On Labor Day weekend 2005, Rev. Mary Harrington, minister of the Winchester Unitarian Society and members of the worship committee, replaced their scheduled worship service with a special service and sermon devoted to Hurricane Katrina survivors and a call to action. What followed included six trips to the Gulf Coast by intergenerational teams from the congregation who joined relief efforts. A partnership was established with the North Shore Unitarian Universalists in Lacombe, Louisiana. Seventy members of the congregation (a full half of their members) including thirty-two teens participated in one or more of the three week long service trips. Volunteers provided general assistance as needed: paperwork, clean-up, child care, carpentry, painting, yard work, tutoring, errand running, and support.
A 'New Orleans Nite' fundraiser featured food and music from New Orleans and raised over $4,000. Individual members also contributed generously to the UUA-UUSC Gulf Coast Relief Fund.
The Youth Group produced a documentary "With Our Eyes Shut" about their experiences and the ongoing devastation that continued six months after the hurricane.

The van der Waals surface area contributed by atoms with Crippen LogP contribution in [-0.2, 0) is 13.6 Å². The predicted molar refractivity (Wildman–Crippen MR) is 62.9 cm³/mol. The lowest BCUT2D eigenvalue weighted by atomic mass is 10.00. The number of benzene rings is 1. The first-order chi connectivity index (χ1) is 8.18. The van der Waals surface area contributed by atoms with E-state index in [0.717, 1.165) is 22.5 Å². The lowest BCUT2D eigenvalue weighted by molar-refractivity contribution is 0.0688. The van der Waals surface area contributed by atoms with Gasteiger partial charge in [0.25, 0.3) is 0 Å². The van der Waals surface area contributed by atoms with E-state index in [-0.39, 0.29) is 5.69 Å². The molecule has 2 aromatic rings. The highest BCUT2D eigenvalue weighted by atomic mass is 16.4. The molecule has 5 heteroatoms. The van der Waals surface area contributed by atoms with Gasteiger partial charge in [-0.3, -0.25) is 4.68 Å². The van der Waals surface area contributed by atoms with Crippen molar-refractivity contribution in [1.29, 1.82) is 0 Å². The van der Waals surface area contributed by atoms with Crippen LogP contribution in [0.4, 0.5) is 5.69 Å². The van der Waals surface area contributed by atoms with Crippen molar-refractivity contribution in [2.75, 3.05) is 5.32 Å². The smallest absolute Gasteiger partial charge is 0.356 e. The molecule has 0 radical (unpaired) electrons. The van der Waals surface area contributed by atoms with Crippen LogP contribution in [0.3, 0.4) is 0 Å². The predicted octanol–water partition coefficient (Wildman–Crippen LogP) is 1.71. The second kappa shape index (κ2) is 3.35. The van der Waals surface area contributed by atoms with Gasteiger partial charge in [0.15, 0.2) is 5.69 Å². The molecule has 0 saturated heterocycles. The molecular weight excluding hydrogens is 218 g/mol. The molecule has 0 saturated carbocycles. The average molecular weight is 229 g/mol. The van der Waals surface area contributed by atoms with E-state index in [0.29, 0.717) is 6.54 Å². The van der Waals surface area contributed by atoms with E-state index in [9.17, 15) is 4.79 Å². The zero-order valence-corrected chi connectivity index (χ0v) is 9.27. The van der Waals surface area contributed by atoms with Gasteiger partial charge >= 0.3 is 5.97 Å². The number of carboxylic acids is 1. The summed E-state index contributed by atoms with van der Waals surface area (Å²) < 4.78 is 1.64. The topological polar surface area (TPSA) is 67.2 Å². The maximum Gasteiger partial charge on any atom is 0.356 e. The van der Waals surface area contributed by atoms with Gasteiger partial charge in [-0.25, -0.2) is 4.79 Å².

For more information Contact: Youth Director Jessica Rubenstein at firstname.lastname@example.org.
Social justice work consists of service, education, advocacy, organizing and public witness. It should when possible bring people together across race, class, age, and other differences. The Winchester Unitarian Hurricane Relief Project involves all of these elements. It is an excellent recipient for the Bennett Award.
Rev. Harrington writes, "We provided physical labor, pastoral care, worship services, supplies, funds, friendship, witness, meals and love. We received the gifts of community. It helped draw us together and strengthen us. And in the midst of so much trauma, we were reminded of how it really it is better to light just one candle than to stumble in the dark."